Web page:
By Genevieve Pollock
EXTON, Pennsylvania, NOV. 24, 2009 (Zenit.org).- Christopher West and his work at the Theology of the Body Institute have been a topic of debate since a controversial misrepresentation of his views on ABC's Nightline last May.
This prompted Cardinal Justin Rigali of Philadelphia and Bishop Kevin Rhoades of Harrisburg, Pennsylvania, to issue a statement in August expressing support for the organization's work and West's "particular charism" to carry out its mission.
Last month, the popular writer and speaker issued his own response to his critics, titled "The Theology of the Body Discussion: The Pivotal Question."
Now, in this exclusive interview with ZENIT, West reveals how the criticisms have affected his work, the lessons learned from the media misrepresentations, and why talking about sex can spark such passionate debate.
Part 2 of this interview will appear Wednesday.
ZENIT: In your response and explanation of your position, you say you are thankful for the various critiques of your work. Have these critiques led you to think differently on anything?
West: Certainly. There is always room for improvement and more clarity.
I have had the comments of various critics on my mind in virtually every lecture I've given since the debate of last summer. It's already changing the way I express various things.
This is the journey of any presenter of the faith -- we must always be open to change and refinement.
Putting John Paul II's dense theology into layman's terms was virtually uncharted territory when I started this work in the mid-90s. Finding the right language, images, and anecdotes has been a process of trial and error. Those who have followed my work over the years often comment to me about how it has changed and developed.
I owe many of the positive developments to those who have provided constructive criticism.
ZENIT: What insights have you gained from this experience?
West: There certainly have been some hard learned lessons for me in all of this, and I'm praying that I don't miss any of them. For one, I think I was naive to believe that such a sensitive topic could be properly represented by a mainstream news show.
Of course, I knew there was risk going into it, but I never imagined the piece would come out claiming that I consider Hugh Hefner a "hero" of mine alongside John Paul II, which of course is outlandish; I don't.
This caused a lot of consternation in some Catholic circles -- which is understandable if you take what ABC aired at face value.
I certainly regret the way my own naïveté contributed to the consternation. Various ecclesial mentors who counseled me through this have shared some of their difficult experiences with the mainstream media. Their stories and wisdom really helped open my eyes.
If I accept similar interviews in the future, it will be with much more care and discernment.
ZENIT: You say much of your work has been misrepresented. Why do you think that happened?
West: Perhaps it's because sex is such a sensitive topic.
Our views about our bodies and our sexuality are so closely tied to our sense of self, to our identity. This, it seems to me, is why talk about sexuality tends to stir up a hornets' nest.
When emotions get heated, perhaps we're not as inclined to do the fact finding. Perhaps we hear things that get us riled up and, in that state, we may be quick to assume to be true things that are not, or we can be more willing to exaggerate things, take things out of context, or even misrepresent someone. I can understand why that happens. It's not fun when it's aimed at you, but I can understand it.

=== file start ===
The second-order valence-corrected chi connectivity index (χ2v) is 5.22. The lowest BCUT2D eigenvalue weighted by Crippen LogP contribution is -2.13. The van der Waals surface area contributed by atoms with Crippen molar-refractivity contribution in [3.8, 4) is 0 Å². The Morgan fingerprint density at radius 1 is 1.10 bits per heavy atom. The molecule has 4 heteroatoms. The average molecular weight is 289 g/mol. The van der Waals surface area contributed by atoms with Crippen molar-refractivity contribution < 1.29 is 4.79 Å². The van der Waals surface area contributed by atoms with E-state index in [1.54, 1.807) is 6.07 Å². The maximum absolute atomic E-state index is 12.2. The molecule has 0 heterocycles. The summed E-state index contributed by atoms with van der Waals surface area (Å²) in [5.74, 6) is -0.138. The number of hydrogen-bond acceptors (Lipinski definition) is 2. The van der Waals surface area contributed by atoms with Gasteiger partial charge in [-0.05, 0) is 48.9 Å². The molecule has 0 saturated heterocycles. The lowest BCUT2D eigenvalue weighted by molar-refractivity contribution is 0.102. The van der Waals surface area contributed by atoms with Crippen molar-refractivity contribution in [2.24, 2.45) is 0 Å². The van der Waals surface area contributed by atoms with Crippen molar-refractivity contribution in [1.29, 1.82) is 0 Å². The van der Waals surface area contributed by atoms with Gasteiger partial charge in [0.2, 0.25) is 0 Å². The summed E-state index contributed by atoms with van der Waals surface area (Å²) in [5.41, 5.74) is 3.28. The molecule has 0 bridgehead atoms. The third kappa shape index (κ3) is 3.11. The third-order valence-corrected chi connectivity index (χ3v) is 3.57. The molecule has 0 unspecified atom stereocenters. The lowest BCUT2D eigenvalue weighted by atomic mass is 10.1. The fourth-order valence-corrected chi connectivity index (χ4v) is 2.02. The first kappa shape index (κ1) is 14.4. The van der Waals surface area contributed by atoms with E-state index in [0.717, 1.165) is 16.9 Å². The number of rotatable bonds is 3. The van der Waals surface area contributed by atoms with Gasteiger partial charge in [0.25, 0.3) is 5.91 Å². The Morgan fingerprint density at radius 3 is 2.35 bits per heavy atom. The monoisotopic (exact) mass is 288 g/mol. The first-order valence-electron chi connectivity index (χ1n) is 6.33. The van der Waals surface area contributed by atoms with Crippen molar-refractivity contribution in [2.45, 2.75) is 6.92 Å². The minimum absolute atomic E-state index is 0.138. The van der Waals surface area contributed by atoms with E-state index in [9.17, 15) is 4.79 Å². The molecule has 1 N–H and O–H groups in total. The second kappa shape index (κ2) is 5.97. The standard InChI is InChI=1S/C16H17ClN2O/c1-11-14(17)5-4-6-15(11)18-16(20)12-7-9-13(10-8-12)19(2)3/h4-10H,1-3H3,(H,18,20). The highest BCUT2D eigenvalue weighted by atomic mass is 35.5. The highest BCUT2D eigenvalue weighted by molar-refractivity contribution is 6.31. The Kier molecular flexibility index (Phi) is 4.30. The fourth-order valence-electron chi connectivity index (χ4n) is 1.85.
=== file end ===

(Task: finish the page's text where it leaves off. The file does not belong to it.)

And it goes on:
I also think it could have something to do with the impersonal and disembodied nature of the Internet. It seems we're willing to say and do things online for some reason that we wouldn't say or do in other contexts.
ZENIT: You say the pivotal question of the debate has to do with whether or not God's grace effectively redeems us in this life from disordered sexual tendencies? Why is it so important to answer this question correctly? What is at stake in this issue?
West: Actually, an important nuance is lacking in the wording of the above. You say that I believe the pivotal question "has to do with whether or not God's grace effectively redeems us in this life from disordered sexual tendencies."
I would not use this kind of wording because it is too definitive. No one on earth can say "God has redeemed me from my disordered sexual tendencies."
Redemption is never complete on this side of heaven. All one can say is "I am on the journey of redemption from my disordered sexual tendencies."
As I wrote in my response, in a very real way, debates about what we are capable of in the battle with concupiscence take us to the crux of the Gospel itself.
"This is what is at stake," John Paul II maintained, "the reality of Christ's redemption. Christ has redeemed us! This means he has given us the possibility of realizing the entire truth of our being; he has set our freedom free from the domination of concupiscence" (Veritatis Splendor 103).
Christ's victory is definitive, but we take up that victory as a task, as a journey.
Christ calls us out of the boat. And if (big if!) we keep our eyes fixed on him, we can walk on water. In other words, we can do that which seems humanly impossible.
On our own, overcoming our disordered sexual tendencies is impossible, but with God all things are possible (see Matthew 19:26).
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On the Net:
Theology of the Body Institute: http://www.tobinstitute.org/